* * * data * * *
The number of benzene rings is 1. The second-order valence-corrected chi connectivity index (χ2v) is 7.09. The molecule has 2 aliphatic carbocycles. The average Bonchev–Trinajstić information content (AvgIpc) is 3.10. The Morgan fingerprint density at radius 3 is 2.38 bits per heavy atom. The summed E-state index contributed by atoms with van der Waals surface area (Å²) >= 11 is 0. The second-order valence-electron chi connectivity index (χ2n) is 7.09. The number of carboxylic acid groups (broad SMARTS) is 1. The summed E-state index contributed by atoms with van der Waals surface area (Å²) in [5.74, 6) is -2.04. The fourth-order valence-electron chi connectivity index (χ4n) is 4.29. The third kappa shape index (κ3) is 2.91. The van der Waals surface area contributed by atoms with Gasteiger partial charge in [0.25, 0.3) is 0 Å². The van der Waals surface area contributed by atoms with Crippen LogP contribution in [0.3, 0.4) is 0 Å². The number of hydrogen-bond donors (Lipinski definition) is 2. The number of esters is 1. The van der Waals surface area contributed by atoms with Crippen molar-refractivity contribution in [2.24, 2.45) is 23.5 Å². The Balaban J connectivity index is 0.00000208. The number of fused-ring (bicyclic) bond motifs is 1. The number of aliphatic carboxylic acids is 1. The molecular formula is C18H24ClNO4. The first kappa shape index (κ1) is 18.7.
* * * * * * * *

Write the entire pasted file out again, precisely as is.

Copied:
The number of benzene rings is 1. The second-order valence-corrected chi connectivity index (χ2v) is 7.09. The molecule has 2 aliphatic carbocycles. The average Bonchev–Trinajstić information content (AvgIpc) is 3.10. The Morgan fingerprint density at radius 3 is 2.38 bits per heavy atom. The summed E-state index contributed by atoms with van der Waals surface area (Å²) >= 11 is 0. The second-order valence-electron chi connectivity index (χ2n) is 7.09. The number of carboxylic acid groups (broad SMARTS) is 1. The summed E-state index contributed by atoms with van der Waals surface area (Å²) in [5.74, 6) is -2.04. The fourth-order valence-electron chi connectivity index (χ4n) is 4.29. The third kappa shape index (κ3) is 2.91. The van der Waals surface area contributed by atoms with Gasteiger partial charge in [0.25, 0.3) is 0 Å². The van der Waals surface area contributed by atoms with Crippen LogP contribution in [0.3, 0.4) is 0 Å². The number of hydrogen-bond donors (Lipinski definition) is 2. The number of esters is 1. The van der Waals surface area contributed by atoms with Crippen molar-refractivity contribution in [2.24, 2.45) is 23.5 Å². The Balaban J connectivity index is 0.00000208. The number of fused-ring (bicyclic) bond motifs is 1. The number of aliphatic carboxylic acids is 1. The molecular formula is C18H24ClNO4. The first kappa shape index (κ1) is 18.7.